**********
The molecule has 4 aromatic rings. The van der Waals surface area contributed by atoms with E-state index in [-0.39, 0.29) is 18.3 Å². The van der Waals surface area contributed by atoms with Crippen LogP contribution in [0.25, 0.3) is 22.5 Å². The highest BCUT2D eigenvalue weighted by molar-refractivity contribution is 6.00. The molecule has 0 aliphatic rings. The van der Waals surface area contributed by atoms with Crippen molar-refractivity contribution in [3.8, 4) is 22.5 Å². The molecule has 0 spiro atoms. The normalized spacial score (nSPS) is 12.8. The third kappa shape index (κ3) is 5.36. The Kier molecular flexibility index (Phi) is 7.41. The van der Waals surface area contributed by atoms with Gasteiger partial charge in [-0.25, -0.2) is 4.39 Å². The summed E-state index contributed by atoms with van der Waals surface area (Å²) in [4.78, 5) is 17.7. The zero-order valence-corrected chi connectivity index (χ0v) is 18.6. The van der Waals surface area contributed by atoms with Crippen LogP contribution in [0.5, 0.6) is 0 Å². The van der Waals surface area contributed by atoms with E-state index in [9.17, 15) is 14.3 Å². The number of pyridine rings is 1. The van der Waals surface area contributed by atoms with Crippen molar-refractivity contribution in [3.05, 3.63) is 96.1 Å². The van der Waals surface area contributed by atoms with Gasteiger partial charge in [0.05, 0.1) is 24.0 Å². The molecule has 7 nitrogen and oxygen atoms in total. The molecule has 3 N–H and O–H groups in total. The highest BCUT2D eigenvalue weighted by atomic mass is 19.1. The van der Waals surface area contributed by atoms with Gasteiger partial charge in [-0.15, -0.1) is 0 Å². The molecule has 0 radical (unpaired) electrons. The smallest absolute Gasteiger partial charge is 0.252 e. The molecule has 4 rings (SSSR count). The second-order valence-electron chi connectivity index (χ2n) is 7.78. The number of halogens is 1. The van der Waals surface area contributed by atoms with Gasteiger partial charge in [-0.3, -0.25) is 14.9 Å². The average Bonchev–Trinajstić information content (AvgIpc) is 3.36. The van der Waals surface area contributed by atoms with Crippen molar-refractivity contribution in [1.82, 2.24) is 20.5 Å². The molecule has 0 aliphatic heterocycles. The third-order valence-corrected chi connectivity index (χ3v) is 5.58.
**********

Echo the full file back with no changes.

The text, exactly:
The molecule has 4 aromatic rings. The van der Waals surface area contributed by atoms with E-state index in [-0.39, 0.29) is 18.3 Å². The van der Waals surface area contributed by atoms with Crippen LogP contribution in [0.25, 0.3) is 22.5 Å². The highest BCUT2D eigenvalue weighted by molar-refractivity contribution is 6.00. The molecule has 0 aliphatic rings. The van der Waals surface area contributed by atoms with Crippen molar-refractivity contribution in [3.8, 4) is 22.5 Å². The molecule has 0 spiro atoms. The normalized spacial score (nSPS) is 12.8. The third kappa shape index (κ3) is 5.36. The Kier molecular flexibility index (Phi) is 7.41. The van der Waals surface area contributed by atoms with Gasteiger partial charge in [-0.25, -0.2) is 4.39 Å². The summed E-state index contributed by atoms with van der Waals surface area (Å²) in [4.78, 5) is 17.7. The zero-order valence-corrected chi connectivity index (χ0v) is 18.6. The van der Waals surface area contributed by atoms with Crippen LogP contribution in [0.5, 0.6) is 0 Å². The van der Waals surface area contributed by atoms with E-state index in [9.17, 15) is 14.3 Å². The number of pyridine rings is 1. The van der Waals surface area contributed by atoms with Crippen molar-refractivity contribution in [3.05, 3.63) is 96.1 Å². The van der Waals surface area contributed by atoms with Gasteiger partial charge in [0.05, 0.1) is 24.0 Å². The molecule has 7 nitrogen and oxygen atoms in total. The molecule has 3 N–H and O–H groups in total. The highest BCUT2D eigenvalue weighted by atomic mass is 19.1. The van der Waals surface area contributed by atoms with Gasteiger partial charge in [-0.15, -0.1) is 0 Å². The molecule has 0 radical (unpaired) electrons. The smallest absolute Gasteiger partial charge is 0.252 e. The molecule has 4 rings (SSSR count). The second-order valence-electron chi connectivity index (χ2n) is 7.78. The number of halogens is 1. The van der Waals surface area contributed by atoms with Gasteiger partial charge in [-0.3, -0.25) is 14.9 Å². The average Bonchev–Trinajstić information content (AvgIpc) is 3.36. The van der Waals surface area contributed by atoms with Crippen molar-refractivity contribution in [1.82, 2.24) is 20.5 Å². The molecule has 0 aliphatic heterocycles. The third-order valence-corrected chi connectivity index (χ3v) is 5.58.